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How to Paint Your Walls Like a Pro

A fresh coat of paint can completely transform a room—and it’s easier to DIY than you may think.

midcentury modern living room with green walls
A feature wall lets you try out bold colors without commiting to an entire room. Plus, it’s awesome for highlighting favorite art.

1. Choose Your Shade

Picking a shade can feel overwhelming, but Kendra Amin-Dufton and Brad Dufton, interior designers and color consultants at Color Theory Boston, have been advising clients for years and can help you, too.

First, think about what you’re drawn to. Do you tend toward cool tones (blue, green, purple), or are warm tones (red, orange, yellow) more your thing? You can pinpoint the undertones of a color by looking at the darkest color at the bottom of a paint strip; this is the “true” color.

In addition to your likes (and dislikes), think about what you’d like the color to do for the room. “Warm colors can be stimulating, so try them in spaces where you might want to encourage movement, like a hallway,” says Amin-Dufton. Cool tones, which can feel clean and crisp, are often used in tight spaces like the bathroom and laundry room. Choosing a wall color that’s in the same family will tie the room together. Going for a contrasting color will give you a bolder look.

When you think you’ve found your winner, give it a test run. Buy a sample, paint a good-size swatch at eye level, and live with it for a few days. (Many paint brands now offer stick-and-peel swatches, so you can try out a color without ever touching a brush.) Check out how it looks throughout the day, since lighting will have a huge effect.

2. Find a Finish

Once you have your color, it’s time to figure out what finish you want. This comes down to two things: looks and practicality.

Matte (a.k.a. flat) paint reflects no light. A matte finish can hide blemishes like scratches or dents, but it can also be difficult to clean, making it best for ceilings or low-traffic areas.

Satin and eggshell paint have a bit more sheen and are easier to clean than matte, making them a go-to for most interior rooms; we recommend it for areas that have grubby little fingers passing through.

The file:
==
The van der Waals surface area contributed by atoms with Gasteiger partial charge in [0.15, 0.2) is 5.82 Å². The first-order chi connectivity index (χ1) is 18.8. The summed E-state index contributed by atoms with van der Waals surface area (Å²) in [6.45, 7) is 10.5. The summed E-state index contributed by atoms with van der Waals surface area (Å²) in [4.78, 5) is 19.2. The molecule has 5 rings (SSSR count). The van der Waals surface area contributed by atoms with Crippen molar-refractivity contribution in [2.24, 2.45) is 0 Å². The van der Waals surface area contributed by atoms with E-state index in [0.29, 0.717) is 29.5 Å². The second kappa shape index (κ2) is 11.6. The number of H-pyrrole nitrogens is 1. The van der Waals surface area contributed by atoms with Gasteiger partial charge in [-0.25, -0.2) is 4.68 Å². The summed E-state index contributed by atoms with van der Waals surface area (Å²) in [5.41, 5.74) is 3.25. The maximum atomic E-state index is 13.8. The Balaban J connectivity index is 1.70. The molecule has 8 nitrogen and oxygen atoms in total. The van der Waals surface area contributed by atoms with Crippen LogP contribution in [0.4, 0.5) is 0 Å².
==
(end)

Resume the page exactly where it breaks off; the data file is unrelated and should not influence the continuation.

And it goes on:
A high gloss sheen can be a lot for an entire wall, so it’s often used as an accent on trim or railings. The slick surface is also easiest to clean, which is why you’ll often see it on kitchen cabinets or painted wood floors.

Now that you have your color and finish picked out, it’s time to buy your paint! Before you commit, do your research. There are lots of eco-friendly, low-VOC (volatile organic compound) options widely available now, both from the classic paint brands (think Sherwin-Williams) and newer brands like Backdrop.

3. Get Your Gear

Shopping list! For priming the walls, you’ll need a paint scraper to get rid of any peeling paint or small bumps and a spackling kit and a putty knife for filling holes. To keep the paint where you want it (only on the walls), pick up a drop cloth to cover the floor and some blue painter’s tape to protect the ceiling and trim.

Grab an edging brush to help you get the spots that a roller can’t reach. Don’t skimp here. A high-quality brush will make it easy to get clean, straight lines, which will give your paint job a professional look. To make quick work of the rest of the room, pick up a pack of nine-inch paint rollers, a roller frame, a telescoping painter’s rod (for tall walls and ceilings), and a paint tray.

Tip: Dunking your brush wastes paint. The paint should go only one-third to halfway up the bristles.

lisa cohen blue dining room

4. Prep Your Walls

“Walls should be clean, dry, dull, and sound,” says Rick Watson, director of product information and technical services at Sherwin-Williams. The more you prep them up front, the better your paint job will look.

First, Watson recommends dusting the walls with a clean, damp rag. Next, scrape peeling paint, fill any cracks or nail holes, sand them down, and spot-treat the areas with primer. Stick your painter’s tape in foot-long strips along the trim and other woodwork, overlapping the strips so the paint won’t seep through.

Now apply a coat or two of primer. It doesn’t have to be perfect, but it should be thorough. Let it dry before starting with your paint color.

5. Ready to Roll

Now that the prep is done, you’re ready for the fun part! Open the paint can and give it a good stir. Next, grab your edging brush. The paint should go only one-third to halfway up the brush. Use it to paint a three-to five-inch border around the ceiling and trim, and hit the corners with it, too.

Then pour your paint into the tray and load up your roller. Start spreading the paint onto the wall in large V shapes, occasionally taking a step back to check for any blank or thin spots. Let the first coat dry before applying a second. If you’re leaving the first coat to dry overnight, wash out your brushes and rollers, so they’re clean and ready for the next round. After the second coat dries, check to make sure the paint is even, then clean up the room and admire your work. Nicely done!

By Christina Poletto | Green room photography by @Dabito/Old Brand New; Blue room photography by Lisa Cohen, styling by Vanessa Colyer Tay

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